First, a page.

The opening day of the Lok Sabha debate on the Liberhan report turned out to be a tame and predictable affair, with party representatives sticking to their established political positions — 17 years after the Babri Masjid demolition.
BJP chief Rajnath Singh tried to balance between defending Hindutva and demolishing the report, yet conveyed to Parliament exactly what the RSS wanted: no regret and firm commitment to the Ram temple cause.
Singh made it clear there was not even a hint of regret over the demolition because it was a temple in the first place, which, he held, was razed to make way for the disputed structure in 1528. He also reaffirmed the BJP’s commitment to the cause, brushing aside the moderates in the party.
Singh disclosed: “When the BJP, which was part of the NDA, was in power, it could not deliver on its promise (on building the temple) despite trying its best.”
Singh’s 80-minute speech largely echoed the Sangh Parivar’s stand that the events of December 6, 1992, were not planned but an outburst of the people gathered at the site — a line taken by the Justice P.K. Bahri tribunal, which quashed the ban on the Sangh imposed in the wake of the demolition.
Singh also defended then UP chief minister Kalyan Singh, who was blamed in the report, indicating that the party may welcome him back. “Why are questions being raised about Kalyan Singh’s assurance to the Supreme Court when the Congress too had failed to honour its 1945 commitment not to allow the Partition?”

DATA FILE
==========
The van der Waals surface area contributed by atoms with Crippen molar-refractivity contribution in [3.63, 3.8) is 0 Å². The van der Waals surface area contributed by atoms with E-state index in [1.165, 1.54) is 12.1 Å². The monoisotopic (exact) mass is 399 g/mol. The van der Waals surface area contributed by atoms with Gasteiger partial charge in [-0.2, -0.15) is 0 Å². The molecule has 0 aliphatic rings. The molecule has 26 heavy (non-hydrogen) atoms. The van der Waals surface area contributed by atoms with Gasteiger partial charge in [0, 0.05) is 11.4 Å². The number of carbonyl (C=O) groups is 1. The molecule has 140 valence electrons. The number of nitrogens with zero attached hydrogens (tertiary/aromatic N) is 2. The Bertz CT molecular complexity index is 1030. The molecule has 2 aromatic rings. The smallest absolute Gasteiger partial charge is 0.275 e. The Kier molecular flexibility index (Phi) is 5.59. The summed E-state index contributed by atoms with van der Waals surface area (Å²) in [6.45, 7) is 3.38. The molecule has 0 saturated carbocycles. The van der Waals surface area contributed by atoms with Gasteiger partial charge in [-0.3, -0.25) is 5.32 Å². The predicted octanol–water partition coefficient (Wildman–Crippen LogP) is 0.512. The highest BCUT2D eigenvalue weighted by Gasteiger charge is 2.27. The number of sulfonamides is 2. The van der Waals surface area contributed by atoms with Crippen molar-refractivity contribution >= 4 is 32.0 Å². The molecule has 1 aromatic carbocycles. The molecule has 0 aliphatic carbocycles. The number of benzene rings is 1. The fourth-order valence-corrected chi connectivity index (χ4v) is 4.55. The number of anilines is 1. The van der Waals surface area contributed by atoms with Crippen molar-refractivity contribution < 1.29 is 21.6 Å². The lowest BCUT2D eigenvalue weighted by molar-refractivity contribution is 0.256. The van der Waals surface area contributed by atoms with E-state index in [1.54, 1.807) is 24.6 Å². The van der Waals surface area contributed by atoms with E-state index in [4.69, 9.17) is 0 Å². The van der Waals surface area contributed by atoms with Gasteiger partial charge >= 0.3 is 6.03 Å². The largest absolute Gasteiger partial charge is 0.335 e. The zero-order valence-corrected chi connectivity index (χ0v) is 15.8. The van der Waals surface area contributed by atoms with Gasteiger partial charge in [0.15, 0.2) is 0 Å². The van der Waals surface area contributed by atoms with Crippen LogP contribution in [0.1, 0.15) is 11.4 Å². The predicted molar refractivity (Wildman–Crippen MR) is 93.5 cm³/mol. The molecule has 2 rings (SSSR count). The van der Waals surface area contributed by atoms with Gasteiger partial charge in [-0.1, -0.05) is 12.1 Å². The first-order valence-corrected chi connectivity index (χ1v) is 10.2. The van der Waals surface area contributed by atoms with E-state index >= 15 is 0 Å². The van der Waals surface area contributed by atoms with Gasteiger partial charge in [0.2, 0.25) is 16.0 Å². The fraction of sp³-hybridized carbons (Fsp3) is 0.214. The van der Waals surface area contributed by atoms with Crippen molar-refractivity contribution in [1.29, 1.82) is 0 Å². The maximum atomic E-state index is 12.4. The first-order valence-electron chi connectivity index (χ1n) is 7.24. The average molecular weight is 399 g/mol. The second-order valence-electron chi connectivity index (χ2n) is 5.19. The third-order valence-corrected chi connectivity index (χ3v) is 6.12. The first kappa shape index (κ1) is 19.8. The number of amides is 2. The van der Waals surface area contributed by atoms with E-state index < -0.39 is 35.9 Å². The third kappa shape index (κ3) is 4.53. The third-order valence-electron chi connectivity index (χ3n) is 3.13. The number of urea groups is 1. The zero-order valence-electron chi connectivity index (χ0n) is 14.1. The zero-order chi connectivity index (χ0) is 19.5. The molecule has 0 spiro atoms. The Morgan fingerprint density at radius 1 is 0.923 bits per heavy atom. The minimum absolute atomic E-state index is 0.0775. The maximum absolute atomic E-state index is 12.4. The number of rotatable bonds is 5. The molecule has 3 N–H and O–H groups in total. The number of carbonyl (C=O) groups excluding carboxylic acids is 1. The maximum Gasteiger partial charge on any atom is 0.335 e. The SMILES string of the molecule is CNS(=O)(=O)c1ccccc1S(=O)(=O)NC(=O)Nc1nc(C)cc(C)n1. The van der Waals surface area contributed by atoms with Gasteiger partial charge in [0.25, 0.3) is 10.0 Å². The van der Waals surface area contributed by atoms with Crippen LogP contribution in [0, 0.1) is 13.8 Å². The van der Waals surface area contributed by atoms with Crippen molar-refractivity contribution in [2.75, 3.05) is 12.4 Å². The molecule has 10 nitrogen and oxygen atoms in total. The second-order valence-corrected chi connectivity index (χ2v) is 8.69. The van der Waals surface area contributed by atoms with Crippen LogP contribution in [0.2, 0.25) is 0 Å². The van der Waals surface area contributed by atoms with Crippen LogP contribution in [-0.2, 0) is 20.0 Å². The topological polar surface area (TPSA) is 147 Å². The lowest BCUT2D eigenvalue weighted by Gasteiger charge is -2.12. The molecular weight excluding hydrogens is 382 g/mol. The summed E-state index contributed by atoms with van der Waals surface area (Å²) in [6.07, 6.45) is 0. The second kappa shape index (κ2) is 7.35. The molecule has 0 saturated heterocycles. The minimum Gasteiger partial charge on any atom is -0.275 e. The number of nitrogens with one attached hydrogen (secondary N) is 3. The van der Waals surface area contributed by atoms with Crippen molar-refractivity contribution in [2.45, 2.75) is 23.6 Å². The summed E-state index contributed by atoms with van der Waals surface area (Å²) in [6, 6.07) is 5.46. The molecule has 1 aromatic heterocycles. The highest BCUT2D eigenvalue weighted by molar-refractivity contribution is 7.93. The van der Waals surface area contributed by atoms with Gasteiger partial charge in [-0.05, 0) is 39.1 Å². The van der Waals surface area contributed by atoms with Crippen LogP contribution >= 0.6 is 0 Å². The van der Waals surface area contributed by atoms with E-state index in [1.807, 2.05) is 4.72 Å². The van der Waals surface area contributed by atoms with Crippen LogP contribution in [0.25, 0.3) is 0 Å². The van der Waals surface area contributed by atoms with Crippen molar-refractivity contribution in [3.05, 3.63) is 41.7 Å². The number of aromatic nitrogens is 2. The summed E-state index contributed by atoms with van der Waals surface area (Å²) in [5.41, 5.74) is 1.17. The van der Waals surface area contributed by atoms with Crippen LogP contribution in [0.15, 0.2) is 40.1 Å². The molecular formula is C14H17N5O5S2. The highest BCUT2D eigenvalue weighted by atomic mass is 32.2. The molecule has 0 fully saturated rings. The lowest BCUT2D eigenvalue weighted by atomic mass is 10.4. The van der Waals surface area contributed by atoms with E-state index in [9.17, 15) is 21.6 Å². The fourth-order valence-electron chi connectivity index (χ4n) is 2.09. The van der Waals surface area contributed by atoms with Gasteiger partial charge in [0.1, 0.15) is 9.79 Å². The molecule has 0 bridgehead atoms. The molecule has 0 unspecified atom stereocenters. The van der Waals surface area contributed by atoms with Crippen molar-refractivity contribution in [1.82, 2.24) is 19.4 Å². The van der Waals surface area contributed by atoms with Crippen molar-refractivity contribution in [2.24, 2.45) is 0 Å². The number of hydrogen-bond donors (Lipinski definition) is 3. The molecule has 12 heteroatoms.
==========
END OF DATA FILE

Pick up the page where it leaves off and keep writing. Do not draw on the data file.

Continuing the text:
Kalyan Singh, however, came in for flak from the Congress that alleged a “BJP conspiracy” behind the demolition and said then PM P.V. Narsimha Rao was unaware of the ulterior motives of the Sangh Parivar.
Jagadambika Pal said as then CM he had failed to uphold the assurances given to the Supreme Court to prevent damage to the disputed building.
The most forceful and relevant point came from CPI leader Gurudas Dasgupta, who said that — rather than punitive action — the best punishment for those responsible for the event was to ensure their “political isolation”.
Pointing to the BJP, Dasgupta said: “The danger of fundamentalism is not dead. The philosophy of political intolerance, hatred and fundamentalism that resulted in the destruction of the mosque is present even in this House.”
Intervening in the debate, Congress leader Salman Khurshid blamed the BJP for attempting to rupture the country’s social fabric for political gains.JD(U) leader Sharad Yadav said the mosque was brought down because the
Congress and BJP were hand in glove at that time. Speaking in similar vein, former Uttar Pradesh Chief Minister Mulayam Singh Yadav said the Congress was no less responsible.